Anyhow upon weighing up the pros and cons, getting on for one, as it was, it was high time to be retiring for the night. The crux was it was a bit risky to bring him home as eventualities might possibly ensue (somebody having a temper of her own sometimes) and spoil the hash altogether as on the night he misguidedly brought home a dog (breed unknown) with a lame paw (not that the cases were either identical or the reverse though he had hurt his hand too) to Ontario Terrace as he very distinctly remembered, having been there, so to speak. On the other hand it was altogether far and away too late for the Sandymount or Sandycove suggestion so that he was in some perplexity as to which of the two alternatives. Everything pointed to the fact that it behoved him to avail himself to the full of the opportunity, all things considered. His initial impression was he was a shade standoffish or not over effusive but it grew on him someway. For one thing he mightn't what you call jump at the idea, if approached, and what mostly worried him was he didn't know how to lead up to it or word it exactly, supposing he did entertain the proposal, as it would afford him very great personal pleasure if he would allow him to help to put coin in his way or some wardrobe, if found suitable. At all events he wound up by concluding, eschewing for the nonce hidebound precedent, a cup of Epps's cocoa and a shakedown for the night plus the use of a rug or two and overcoat doubled into a pillow at least he would be in safe hands and as warm as a toast on a trivet he failed to perceive any very vast amount of harm in that always with the proviso no rumpus of any sort was kicked up. A move had to be made because that merry old soul, the grasswidower in question who appeared to be glued to the spot, didn't appear in any particular hurry to wend his way home to his dearly beloved Queenstown and it was highly likely some sponger's bawdyhouse of retired beauties where age was no bar off Sheriff street lower would be the best clue to that equivocal character's whereabouts for a few days to come, alternately racking their feelings (the mermaids') with sixchamber revolver anecdotes verging on the tropical calculated to freeze the marrow of anybody's bones and mauling their largesized charms betweenwhiles with rough and tumble gusto to the accompaniment of large potations of potheen and the usual blarney about himself for as to who he in reality was let x equal my right name and address, as Mr Algebra remarks passim. At the same time he inwardly chuckled over his gentle repartee to the blood and ouns champion about his god being a jew. People could put up with being bitten by a wolf but what properly riled them was a bite from a sheep. The most vulnerable point too of tender Achilles. Your god was a jew. Because mostly they appeared to imagine he came from Carrick-on-Shannon or somewhereabouts in the county Sligo.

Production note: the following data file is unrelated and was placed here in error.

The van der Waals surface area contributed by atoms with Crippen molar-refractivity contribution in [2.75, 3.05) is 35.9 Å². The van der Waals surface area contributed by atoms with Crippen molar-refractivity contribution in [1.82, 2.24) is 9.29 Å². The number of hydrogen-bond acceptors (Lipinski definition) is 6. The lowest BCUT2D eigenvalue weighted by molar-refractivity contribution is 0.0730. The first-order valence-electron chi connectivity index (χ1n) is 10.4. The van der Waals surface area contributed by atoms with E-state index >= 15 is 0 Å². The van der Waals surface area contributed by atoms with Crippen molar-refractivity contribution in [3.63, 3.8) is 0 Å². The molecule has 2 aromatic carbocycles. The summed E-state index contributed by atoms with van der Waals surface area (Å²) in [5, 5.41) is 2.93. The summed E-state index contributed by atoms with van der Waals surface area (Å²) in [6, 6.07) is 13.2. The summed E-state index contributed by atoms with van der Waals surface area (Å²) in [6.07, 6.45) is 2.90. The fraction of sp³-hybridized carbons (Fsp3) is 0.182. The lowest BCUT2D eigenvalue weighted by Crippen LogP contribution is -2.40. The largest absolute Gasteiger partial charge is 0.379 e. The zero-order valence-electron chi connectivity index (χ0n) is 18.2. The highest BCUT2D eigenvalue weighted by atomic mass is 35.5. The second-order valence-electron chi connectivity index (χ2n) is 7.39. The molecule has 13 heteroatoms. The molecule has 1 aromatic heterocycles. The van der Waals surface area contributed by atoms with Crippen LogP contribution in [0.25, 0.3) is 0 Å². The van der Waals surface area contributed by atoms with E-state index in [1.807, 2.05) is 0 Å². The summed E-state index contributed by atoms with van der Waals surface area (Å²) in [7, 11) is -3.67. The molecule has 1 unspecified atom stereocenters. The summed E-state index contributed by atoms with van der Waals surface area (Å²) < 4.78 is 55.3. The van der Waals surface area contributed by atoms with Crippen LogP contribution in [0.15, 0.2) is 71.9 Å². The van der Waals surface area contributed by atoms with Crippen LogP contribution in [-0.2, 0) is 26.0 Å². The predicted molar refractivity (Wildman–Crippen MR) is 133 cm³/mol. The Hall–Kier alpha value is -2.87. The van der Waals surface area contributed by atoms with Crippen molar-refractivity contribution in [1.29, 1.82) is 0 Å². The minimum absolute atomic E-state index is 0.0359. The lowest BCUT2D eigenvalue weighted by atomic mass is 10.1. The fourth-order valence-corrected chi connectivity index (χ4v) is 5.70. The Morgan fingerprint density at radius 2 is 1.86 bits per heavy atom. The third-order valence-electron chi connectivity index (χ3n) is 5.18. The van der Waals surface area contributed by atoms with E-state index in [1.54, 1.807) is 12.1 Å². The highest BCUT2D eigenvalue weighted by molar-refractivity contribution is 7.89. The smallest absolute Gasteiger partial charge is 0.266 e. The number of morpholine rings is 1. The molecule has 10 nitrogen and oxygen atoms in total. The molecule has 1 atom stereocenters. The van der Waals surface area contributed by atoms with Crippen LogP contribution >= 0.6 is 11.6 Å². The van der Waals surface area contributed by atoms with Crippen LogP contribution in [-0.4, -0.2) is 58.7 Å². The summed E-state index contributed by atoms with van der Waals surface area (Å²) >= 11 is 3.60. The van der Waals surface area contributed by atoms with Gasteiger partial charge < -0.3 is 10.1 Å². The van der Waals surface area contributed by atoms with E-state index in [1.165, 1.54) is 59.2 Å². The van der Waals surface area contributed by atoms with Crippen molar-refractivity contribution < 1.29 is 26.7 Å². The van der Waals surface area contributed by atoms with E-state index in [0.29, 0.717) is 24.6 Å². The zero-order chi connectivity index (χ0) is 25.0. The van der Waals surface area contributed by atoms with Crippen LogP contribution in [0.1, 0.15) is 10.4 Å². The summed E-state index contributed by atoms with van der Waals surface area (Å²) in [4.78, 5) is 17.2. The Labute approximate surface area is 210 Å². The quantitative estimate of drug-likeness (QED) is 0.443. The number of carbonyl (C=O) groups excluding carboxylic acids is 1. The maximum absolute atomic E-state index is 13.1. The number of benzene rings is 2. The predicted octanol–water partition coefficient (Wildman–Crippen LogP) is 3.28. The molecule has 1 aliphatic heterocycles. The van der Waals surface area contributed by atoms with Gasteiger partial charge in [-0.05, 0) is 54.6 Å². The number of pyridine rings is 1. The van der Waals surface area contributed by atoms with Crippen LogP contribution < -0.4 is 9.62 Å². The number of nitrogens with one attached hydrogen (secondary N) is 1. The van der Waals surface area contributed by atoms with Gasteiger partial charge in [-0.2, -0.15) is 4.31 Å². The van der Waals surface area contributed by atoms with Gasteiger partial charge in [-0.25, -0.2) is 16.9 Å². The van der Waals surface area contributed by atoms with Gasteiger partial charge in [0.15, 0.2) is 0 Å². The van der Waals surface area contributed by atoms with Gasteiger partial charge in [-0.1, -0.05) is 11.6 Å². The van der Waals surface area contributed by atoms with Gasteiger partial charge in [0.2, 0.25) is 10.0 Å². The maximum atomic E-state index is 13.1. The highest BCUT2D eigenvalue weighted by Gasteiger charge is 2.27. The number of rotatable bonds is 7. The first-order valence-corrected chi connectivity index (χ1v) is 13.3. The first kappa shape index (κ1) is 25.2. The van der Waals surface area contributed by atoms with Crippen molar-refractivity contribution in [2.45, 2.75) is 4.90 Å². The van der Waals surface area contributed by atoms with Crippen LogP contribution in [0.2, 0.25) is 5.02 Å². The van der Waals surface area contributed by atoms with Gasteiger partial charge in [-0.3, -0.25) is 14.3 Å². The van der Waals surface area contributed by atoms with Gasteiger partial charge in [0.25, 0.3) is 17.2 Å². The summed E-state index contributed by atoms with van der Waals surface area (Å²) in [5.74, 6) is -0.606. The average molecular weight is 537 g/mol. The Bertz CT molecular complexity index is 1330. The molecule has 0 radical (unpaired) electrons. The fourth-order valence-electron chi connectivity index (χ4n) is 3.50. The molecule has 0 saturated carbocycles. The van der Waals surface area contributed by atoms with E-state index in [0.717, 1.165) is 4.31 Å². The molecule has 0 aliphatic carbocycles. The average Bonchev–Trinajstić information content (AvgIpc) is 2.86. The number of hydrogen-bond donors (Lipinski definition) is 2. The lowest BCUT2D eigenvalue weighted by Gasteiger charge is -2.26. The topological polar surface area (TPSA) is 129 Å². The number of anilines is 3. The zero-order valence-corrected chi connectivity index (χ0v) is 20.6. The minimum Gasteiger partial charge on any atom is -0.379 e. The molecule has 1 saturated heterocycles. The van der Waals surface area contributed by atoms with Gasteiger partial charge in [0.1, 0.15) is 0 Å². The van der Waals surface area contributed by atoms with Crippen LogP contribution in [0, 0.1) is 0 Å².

—I propose, our hero eventually suggested after mature reflection while prudently pocketing her photo, as it's rather stuffy here you just come home with me and talk things over. My diggings are quite close in the vicinity. You can't drink that stuff. Do you like cocoa? Wait. I'll just pay this lot.